Ohm’s law states that the voltage or potential difference between two points is directly proportional to the current or electricity passing through the resistance, and inversely proportional to the resistance of the circuit. The formula for Ohm’s law is V=IR. This relationship between current, voltage, and relationship was discovered by German scientist Georg Simon Ohm. Let us learn more about Ohms Law, Resistance, and its applications.
Ohm’s Law Definition
Most basic components of electricity are voltage, current, and resistance. Ohm’s law shows a simple relation between these three quantities. Ohm’s law states that the current through a conductor between two points is directly proportional to the voltage across the two points.
Ohm’s Law Formula
Voltage= Current× Resistance
V= voltage, I= current and R= resistance
The SI unit of resistance is ohms and is denoted by Ω
This law is one of the most basic laws of electricity. It helps to calculate the power, efficiency, current, voltage, and resistance of an element of an electrical circuit.
Browse more Topics under Electricity
- Electric Current and Circuit Diagrams
- Electric Potential and Potential Difference
- Heating Effect of Electric Current and Its Applications
Applications of Ohm’s Law
Ohm’s law helps us in determining either voltage, current or impedance or resistance of a linear electric circuit when the other two quantities are known to us. It also makes power calculation simpler.
How do we establish the current-voltage relationship?
In order to establish the current-voltage relationship, the ratio V / I remains constant for a given resistance, therefore a graph between the potential difference (V) and the current (I) must be a straight line.
How do we find the unknown values of resistance?
It is the constant ratio that gives the unknown values of resistance,
For a wire of uniform cross-section, the resistance depends on the length l and the area of cross-section A. It also depends on the temperature of the conductor. At a given temperature the resistance,
where ρ is the specific resistance or resistivity and is characteristic of the material of wire. The specific resistance or resistivity of the material of the wire is,
If ‘r’ is the radius of the wire, then the cross-sectional area, A = πr². Then the specific resistance or resistivity of the material of the wire is,
Limitations of ohms law
- Ohm’s law is not applicable to unilateral networks. Unilateral networks allow the current to flow in one direction. Such types of network consist elements like a diode, transistor, etc.
- Ohm’s law is also not applicable to non – linear elements. Non-linear elements are those which do not have current exactly proportional to the applied voltage that means the resistance value of those elements changes for different values of voltage and current. Examples of non – linear elements are the thyristor.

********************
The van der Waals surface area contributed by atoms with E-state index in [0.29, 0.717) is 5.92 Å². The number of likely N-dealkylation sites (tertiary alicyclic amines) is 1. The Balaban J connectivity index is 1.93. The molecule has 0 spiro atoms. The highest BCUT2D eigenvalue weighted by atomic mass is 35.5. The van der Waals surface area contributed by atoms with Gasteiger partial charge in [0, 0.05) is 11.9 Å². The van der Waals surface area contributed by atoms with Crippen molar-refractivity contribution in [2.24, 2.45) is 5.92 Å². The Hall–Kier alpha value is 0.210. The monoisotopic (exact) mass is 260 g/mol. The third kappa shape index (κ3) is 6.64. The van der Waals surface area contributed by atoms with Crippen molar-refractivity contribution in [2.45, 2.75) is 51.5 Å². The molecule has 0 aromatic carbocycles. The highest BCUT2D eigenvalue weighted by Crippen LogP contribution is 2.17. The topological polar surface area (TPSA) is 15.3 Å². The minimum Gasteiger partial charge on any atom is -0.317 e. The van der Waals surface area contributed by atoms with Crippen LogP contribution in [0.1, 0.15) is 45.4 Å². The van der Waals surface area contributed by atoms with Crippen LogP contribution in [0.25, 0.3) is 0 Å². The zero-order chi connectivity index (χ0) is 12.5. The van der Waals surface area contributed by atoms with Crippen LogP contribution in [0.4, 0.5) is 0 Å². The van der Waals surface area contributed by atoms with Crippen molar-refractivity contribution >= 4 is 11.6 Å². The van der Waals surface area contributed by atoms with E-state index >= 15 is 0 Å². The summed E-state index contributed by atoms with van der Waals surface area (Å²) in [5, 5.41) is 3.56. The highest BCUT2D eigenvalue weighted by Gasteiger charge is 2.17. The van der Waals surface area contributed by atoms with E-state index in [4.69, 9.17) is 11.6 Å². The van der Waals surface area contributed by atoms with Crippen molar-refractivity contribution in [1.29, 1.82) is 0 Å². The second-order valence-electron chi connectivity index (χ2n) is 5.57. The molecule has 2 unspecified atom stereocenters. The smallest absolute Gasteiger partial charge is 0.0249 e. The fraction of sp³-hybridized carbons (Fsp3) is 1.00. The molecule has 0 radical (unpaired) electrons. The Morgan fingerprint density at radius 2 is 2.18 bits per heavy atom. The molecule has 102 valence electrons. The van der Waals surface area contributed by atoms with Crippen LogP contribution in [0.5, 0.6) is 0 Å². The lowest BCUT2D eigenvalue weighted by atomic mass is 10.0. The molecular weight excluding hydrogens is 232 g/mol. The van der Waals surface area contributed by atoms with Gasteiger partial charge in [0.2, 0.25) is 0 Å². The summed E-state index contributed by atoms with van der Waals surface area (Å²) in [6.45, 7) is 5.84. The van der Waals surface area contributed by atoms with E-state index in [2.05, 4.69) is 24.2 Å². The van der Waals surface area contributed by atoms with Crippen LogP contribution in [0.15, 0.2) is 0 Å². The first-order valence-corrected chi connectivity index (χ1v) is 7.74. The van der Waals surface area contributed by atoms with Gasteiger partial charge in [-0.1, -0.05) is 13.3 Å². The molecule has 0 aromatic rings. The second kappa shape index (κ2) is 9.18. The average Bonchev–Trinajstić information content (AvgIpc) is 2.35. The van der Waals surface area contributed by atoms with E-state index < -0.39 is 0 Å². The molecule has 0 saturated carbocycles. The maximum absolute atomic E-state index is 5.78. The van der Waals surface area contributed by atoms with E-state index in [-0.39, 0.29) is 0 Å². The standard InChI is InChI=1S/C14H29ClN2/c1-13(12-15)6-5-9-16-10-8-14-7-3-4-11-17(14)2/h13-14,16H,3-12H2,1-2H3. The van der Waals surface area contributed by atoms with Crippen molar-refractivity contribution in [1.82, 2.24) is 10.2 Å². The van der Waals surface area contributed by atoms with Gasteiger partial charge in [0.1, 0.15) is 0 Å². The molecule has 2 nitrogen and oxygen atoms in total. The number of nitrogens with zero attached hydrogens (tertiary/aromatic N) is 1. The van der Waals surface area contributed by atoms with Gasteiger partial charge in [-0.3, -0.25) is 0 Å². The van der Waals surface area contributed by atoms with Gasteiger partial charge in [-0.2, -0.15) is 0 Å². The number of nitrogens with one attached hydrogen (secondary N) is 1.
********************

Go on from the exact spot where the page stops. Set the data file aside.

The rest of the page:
Resistors are one of the important blocks of electrical circuits. They are made up of the mixture of clay or carbon, so they are not only good conductors but good insulators too. Most of the resistors have four color bands. The first and second band reveal the first and second digits of the value respectively. The third band is used to multiply the value digits and the fourth band tells us the tolerance. If there is no fourth band, it is assumed that the tolerance is plus or minus 20%.
Resistance in series
A series generally means connected along a line, or in a row, or in an order. In electronics, series resistance means that the resistors are connected one after the other and that there is only one path for current to flow through.
Laws of Series Circuits
- Individual resistance add up to the total circuit resistance
- Current through the circuit is the same at every point.
- Individual voltages throughout the circuit add up to the total voltage.
Resistance in parallel
There are many different ways to organize a parallel circuit. In the practical world, most of the wiring is done in parallel so that the voltage to any one part of the network is the same as the voltage supplied to any other part of it.
Laws of Parallel Circuits
- The reciprocals of all the individual resistances add up to the reciprocal of the total circuit resistance.
1/RT = 1/R1 + 1/R2 + 1/R3 …
- Voltage through the circuit is the same at every point.
- Individual current draws throughout the circuit add up to the total current draw.
Solved Example For You
Q. Find the resistance of an electrical circuit that has voltage supply of 10 Volts and current of 5mA.
V = 10 V, I = 5 mA = 0.005 A
R = V / I
= 10 V / 0.005 A
= 2000 Ω = 2 kΩ